Plugins add functionality to any WordPress website. Plugins, and what they can offer, are probably the biggest lure away from a WordPress.com site to a self-hosted site using WordPress.org. Let’s just say, once you’ve had a taste of plugins you really don’t want to revert to anything other than self-hosted (you’ll be amazed at how soon you become reliant on plugins, and not to have them available gets frustrating very quickly).
Plugins come in all shapes and sizes and at there are over 40,000 plugins in the WordPress repository. Not that this is the exhaustive list of plugins, there are many more that aren’t even in the repository. However, having plugins listed in the repository does offer users easy access, viewable download stats, and a rating system of sorts.
Whilst probably the majority of plugins offer a free version, with the potential of paid upgrading to a pro version, there are also solely paid plugins. There are good reasons for sometimes paying for specific plugins. Firstly, you’ll get support and paid plugin providers are more likely to be working hard at maintaining security and compatibility of their plugins with the WordPress Core and other popular plugins. If you opt for a free plugin and something goes awry then you’ll be more likely searching for a similar plugin. Not that difficult for functions that are offered by many plugins, but more difficult when you are looking for something quite specific or even tailored to your industry. Of course, like everything else with a website, this is more critical if your site serves a business or is e-commerce.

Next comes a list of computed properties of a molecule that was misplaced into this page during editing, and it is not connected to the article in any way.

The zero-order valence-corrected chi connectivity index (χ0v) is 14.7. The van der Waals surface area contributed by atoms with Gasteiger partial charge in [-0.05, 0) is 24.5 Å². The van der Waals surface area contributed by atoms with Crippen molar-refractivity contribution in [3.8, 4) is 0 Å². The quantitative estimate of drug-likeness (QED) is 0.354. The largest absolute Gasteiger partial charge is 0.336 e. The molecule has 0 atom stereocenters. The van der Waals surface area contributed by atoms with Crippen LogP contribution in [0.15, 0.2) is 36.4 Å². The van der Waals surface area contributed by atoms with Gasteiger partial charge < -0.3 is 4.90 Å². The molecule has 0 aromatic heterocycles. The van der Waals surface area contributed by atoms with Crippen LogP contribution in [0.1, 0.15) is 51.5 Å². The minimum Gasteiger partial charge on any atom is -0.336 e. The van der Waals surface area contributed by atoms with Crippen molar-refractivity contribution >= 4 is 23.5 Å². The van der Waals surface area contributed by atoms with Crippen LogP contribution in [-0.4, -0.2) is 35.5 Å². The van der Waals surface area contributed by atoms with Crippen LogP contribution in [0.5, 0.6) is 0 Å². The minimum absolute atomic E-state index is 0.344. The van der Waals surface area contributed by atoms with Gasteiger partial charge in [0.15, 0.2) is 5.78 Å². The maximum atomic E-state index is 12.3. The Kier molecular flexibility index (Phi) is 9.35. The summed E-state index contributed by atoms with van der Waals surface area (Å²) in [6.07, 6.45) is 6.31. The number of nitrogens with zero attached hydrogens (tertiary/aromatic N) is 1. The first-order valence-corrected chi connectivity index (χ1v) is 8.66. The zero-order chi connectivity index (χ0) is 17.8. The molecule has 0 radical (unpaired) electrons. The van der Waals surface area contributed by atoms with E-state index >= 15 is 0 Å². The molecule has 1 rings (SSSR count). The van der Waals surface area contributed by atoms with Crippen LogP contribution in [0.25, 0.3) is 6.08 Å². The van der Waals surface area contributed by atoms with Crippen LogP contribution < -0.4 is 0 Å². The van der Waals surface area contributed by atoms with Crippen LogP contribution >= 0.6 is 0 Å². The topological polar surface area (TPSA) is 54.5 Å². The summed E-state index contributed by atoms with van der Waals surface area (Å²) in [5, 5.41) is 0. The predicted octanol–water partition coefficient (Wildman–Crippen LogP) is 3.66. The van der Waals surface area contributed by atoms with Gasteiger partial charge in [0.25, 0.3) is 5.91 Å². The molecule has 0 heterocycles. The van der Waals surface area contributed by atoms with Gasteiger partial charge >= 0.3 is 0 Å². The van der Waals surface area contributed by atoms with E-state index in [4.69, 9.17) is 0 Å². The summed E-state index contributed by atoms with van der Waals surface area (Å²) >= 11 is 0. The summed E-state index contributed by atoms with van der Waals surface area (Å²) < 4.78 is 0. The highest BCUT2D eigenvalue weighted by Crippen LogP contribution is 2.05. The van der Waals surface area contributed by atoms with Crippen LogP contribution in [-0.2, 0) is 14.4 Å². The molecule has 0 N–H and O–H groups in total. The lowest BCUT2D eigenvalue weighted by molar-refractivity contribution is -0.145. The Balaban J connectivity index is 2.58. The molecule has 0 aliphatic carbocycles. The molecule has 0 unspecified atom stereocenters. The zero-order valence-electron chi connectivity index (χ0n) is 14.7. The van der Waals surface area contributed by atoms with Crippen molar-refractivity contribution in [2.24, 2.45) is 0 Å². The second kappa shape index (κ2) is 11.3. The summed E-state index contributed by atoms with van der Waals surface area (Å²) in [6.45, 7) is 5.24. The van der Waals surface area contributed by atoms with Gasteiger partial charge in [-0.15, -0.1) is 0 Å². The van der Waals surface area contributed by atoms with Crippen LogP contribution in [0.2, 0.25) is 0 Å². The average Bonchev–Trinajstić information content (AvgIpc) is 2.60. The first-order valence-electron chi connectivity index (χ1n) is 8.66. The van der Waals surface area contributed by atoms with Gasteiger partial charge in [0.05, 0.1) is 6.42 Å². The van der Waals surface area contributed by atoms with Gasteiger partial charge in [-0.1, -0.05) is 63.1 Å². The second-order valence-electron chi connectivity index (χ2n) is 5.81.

So, what do all these plugins do. Well, some are invisible to the viewer; these offer functions such as helping to filter any spam comments, make your site more secure. A few of examples of visible plugins might be built-in calendars, advanced booking calendars, and photo galleries.
Here’s a list of just some of the really useful plugins that you might want to add to every site you build as a matter of course. These are just some that we use: there are many many choices from a huge array of plugin developers and of course, like everything, these will change in popularity over time.
Restricted Site Access (for development periods)
WordPress SEO by Yoast
One-Click Child Theme
WP Meetup (used on this site)
WP RSS Aggregator (import multiple RSS feeds)
Duplicate Post (clone posts or pages)
Post Types Order
All in One Favicon
Contact Form 7
Broken Link Checker
WP Touch (gives out-dated websites the functionality of a responsive design)
Social Media Widget